Trump, the great disrupter, has the gumption to confront the Chinese behemoth. He may have blundered or stumbled into taking China on, and done so haphazardly, but if there is one consistency in his thought process, it is his deep skepticism of China.
Many analysts make the mistake of seeing the wider conflict that Trump has clarified only in terms of technical disputes over specific products or industries. That’s a trap and it serves China well because it allows Beijing to take the U.S. down the dialogue hole. Nothing is actually resolved.
Meanwhile, the term of the American president runs out and a new chapter begins in Washington with a new policy review, new actors, new recommendations and new hope. The Chinese system with the Communist Party at the centre stays in position with all levers of power functioning.
What’s clear or should be, is China’s systemic behaviour and the need for real remedial measures. The Trump Administration, to its credit, took the first step to identify China as a rival in the two key national security documents.
The 2018 National Defense Strategy named China as the primary competitor, subtly implying that while Russia remains a challenge, it was not as worrisome as China.
The National Security Strategy, in fact, placed the competition with China across military, economic and political domains front and centre. The Trump administration’s NSS mentioned China 23 times, and labeled it a “revisionist” power -- a stark departure from the Obama Administration’s document, which talked about “the rise of a stable, peaceful, and prosperous China” becoming a responsible stakeholder in the international system.
The clear response is notable after eight years of a fluctuating non-response by the previous administration. It helped coalesce the thinking of the security establishment of both the Republicans and Democrats. The corporate world quietly gave its inputs.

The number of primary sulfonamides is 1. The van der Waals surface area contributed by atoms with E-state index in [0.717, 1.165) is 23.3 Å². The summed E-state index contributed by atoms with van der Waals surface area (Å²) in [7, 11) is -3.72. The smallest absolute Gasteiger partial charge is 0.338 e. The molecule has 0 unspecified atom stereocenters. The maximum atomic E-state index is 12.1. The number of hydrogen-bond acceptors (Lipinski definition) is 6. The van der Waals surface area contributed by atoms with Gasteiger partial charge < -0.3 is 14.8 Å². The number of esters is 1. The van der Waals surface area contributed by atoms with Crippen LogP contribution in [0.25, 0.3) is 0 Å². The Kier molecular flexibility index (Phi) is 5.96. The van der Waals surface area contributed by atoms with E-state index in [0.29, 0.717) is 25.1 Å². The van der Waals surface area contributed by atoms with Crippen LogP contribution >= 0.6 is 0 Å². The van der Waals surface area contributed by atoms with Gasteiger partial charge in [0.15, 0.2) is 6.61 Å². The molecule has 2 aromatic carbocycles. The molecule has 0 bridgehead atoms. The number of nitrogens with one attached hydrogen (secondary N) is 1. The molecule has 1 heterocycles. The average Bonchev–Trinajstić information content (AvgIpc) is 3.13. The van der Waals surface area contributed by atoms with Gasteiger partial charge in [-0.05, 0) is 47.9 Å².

Which raises the important question of costs. It’s a given that there will be costs – whether on soybean farmers or tech entrepreneurs or the disruption in supply chains. Will the American people be willing to pay more for consumer products or better still, consume less?
It might partly depend on how the issue is framed. The Trump Administration needs to set a different, more coherent narrative on the big fight as a conflict between two different orders. In the end that is what it is. Trump needs his base to walk with him as well as other constituencies, from labour unions to corporate leaders.
The bureaucracy in Washington is not geared to this new think on China and will resist change at every step. The State Department, now rejuvenated under Mike Pompeo as the new secretary, needs clear-eyed appointees in the China department not the advocates of continuity who downplay Beijing’s aggressions.
Trump’s unpredictability is a positive in pushing back China. Beijing can’t resort to old tricks of countering predictable moves with counter moves and then running down the clock. But Europeans need to join the fight because Beijing has the whole continent in its sights.
It’s too early to predict the outcome but Trump is trying to put the US back in the game.